It’s just a one-off concept car, but still, it’s worth mulling the Volkswagen Alltrack Country, which the brand has just revealed.

First, a little context. The standard-issue Volkswagen Golf Alltrack on which it’s based is a real wagon you can buy now; it’s bigger inside than the Impreza Crosstrek, smaller than a Subura Outback, and feels and drives in a decidedly more premium fashion than either. It’s a slightly lifted, slightly beefed version of the Golf SportWagen and it starts at $25,850.

For that you get 0.6 inches more ground clearance (raising the Alltrack to 6.9 inches), metal cladding protecting the edges of the vehicle, and light underbody protection to key components, such as the oil pan. All-wheel-drive is standard, which you can also get on the SportWagen, but on the Alltrack there’s also an off-road mode to the DSG transmission that allows more wheelspin and automates hill-descent control at slow speeds. The throttle tip-in is a little bit softer, too, so you can better modulate the wagon’s pace in slow-speed maneuvers on loose grit.


With this rig, VW’s lifted the Alltrack Country Concept an additional two inches, which at nine inches now puts its ground clearance on par with the likes of the aforementioned Outback. Which reminds that the Volkswagen family has been here before. There was a time, the early 2000s to be specific, that the original Audi Allroad (not the current one) had a full eight inches of ground clearance on a cool (though finicky) air suspension. And if you want to get in the wayback machine to the 1980s, the Golf Country was lifted to have an almost goofy looking 8.2 inches of ground clearance and it was fitted with Syncro AWD—just like that Westfalia Vanagon you heart on Instagram. And in tribute to those old Golfs, Volkswagen’s downsized the wheels to 15-inchers vs. the stock 17s, and added nicely meaty BFGoodrich All-Terrain T/A KO2 rubber.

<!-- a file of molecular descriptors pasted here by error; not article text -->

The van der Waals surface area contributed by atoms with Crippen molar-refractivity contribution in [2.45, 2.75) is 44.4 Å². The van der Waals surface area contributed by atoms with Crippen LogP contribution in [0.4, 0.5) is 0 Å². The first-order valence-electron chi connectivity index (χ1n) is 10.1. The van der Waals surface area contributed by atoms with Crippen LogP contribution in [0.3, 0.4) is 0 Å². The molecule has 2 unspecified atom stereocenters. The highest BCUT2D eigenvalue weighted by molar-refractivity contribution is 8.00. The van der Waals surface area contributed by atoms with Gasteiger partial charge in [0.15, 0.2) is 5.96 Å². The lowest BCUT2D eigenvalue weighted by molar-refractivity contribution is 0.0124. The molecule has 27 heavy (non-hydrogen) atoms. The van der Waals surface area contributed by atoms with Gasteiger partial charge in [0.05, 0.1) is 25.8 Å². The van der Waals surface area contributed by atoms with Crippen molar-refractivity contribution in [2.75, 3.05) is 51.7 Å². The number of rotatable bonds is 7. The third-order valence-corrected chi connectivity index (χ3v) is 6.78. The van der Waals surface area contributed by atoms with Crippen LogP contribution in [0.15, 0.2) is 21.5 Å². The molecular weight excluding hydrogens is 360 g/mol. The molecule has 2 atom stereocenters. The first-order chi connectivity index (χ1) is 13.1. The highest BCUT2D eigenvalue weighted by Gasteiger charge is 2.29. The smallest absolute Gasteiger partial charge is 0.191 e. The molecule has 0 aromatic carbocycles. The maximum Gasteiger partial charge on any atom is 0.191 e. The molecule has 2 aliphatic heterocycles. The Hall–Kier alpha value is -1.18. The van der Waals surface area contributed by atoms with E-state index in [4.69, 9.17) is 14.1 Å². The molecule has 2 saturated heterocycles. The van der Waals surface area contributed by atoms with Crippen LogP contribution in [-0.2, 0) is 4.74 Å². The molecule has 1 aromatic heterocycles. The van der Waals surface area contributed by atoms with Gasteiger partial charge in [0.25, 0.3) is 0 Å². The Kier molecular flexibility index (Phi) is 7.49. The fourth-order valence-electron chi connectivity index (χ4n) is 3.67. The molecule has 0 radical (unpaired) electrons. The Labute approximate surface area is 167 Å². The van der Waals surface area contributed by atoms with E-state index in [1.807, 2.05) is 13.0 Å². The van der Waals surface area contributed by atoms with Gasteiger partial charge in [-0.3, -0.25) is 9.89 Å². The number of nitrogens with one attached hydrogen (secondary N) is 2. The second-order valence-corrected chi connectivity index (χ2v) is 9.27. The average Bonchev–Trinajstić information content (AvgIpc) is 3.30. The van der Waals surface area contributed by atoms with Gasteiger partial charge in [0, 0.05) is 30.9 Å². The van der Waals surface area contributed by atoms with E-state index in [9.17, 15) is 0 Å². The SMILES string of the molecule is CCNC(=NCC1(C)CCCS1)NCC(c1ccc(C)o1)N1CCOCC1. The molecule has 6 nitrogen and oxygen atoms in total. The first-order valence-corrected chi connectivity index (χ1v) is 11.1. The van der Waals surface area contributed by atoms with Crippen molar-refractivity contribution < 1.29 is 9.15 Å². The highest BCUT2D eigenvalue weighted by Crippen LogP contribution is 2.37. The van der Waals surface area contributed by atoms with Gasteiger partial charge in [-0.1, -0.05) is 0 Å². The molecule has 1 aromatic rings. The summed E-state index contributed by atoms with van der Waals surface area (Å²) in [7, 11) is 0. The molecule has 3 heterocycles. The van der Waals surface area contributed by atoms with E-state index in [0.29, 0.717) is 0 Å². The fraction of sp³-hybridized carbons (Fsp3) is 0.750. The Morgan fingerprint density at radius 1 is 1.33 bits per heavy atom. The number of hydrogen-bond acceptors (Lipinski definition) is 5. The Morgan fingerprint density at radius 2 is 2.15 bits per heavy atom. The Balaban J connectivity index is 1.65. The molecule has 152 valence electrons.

Naturally, because this is a concept, it gets a second set of fogs below the stock ones, a roof-wide LED light bar mounted to the leading edge of the front Thule Aeroblade crossbar, and a Bigfoot Hardshell pop-up tent. Further styling includes a hitch-mounted Thule T2 Pro XT bike rack carrying a pair of Trek Staches. On top of the Bigfoot Volkswagen added a solar panel, naturally, to heat water for a solar shower. Juice from the solar panel can also power batteries hidden under the trunk floor—amperage you’ll need to run the media center and USB power ports integrated into the hatch floor.

While some of this is clearly more bling and less functional, we do love the topo-themed custom wrap job and the added ground clearance alone makes tiny wheels in your heads turn a wee bit faster. And you don’t need VW’s help to make this sort of Alltrack feasible. Aftermarket, anyone?


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